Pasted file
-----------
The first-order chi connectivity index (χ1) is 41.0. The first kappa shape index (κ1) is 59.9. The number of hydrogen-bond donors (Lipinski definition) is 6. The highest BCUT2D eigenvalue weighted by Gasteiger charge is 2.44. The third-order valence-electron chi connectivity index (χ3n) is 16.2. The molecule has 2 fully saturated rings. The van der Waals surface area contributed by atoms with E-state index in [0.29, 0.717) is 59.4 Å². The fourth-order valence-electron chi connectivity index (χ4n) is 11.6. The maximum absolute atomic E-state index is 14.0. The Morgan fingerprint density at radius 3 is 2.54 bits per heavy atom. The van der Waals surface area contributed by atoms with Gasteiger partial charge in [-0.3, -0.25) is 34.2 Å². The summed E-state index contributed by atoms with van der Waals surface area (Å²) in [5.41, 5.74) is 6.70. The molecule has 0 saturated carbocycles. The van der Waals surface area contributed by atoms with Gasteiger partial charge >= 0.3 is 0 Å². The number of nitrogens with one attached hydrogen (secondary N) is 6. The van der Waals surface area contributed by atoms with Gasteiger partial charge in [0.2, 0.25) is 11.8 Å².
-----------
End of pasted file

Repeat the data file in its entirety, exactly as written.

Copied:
The first-order chi connectivity index (χ1) is 41.0. The first kappa shape index (κ1) is 59.9. The number of hydrogen-bond donors (Lipinski definition) is 6. The highest BCUT2D eigenvalue weighted by Gasteiger charge is 2.44. The third-order valence-electron chi connectivity index (χ3n) is 16.2. The molecule has 2 fully saturated rings. The van der Waals surface area contributed by atoms with E-state index in [0.29, 0.717) is 59.4 Å². The fourth-order valence-electron chi connectivity index (χ4n) is 11.6. The maximum absolute atomic E-state index is 14.0. The Morgan fingerprint density at radius 3 is 2.54 bits per heavy atom. The van der Waals surface area contributed by atoms with Gasteiger partial charge in [-0.3, -0.25) is 34.2 Å². The summed E-state index contributed by atoms with van der Waals surface area (Å²) in [5.41, 5.74) is 6.70. The molecule has 0 saturated carbocycles. The van der Waals surface area contributed by atoms with Gasteiger partial charge >= 0.3 is 0 Å². The number of nitrogens with one attached hydrogen (secondary N) is 6. The van der Waals surface area contributed by atoms with Gasteiger partial charge in [0.2, 0.25) is 11.8 Å².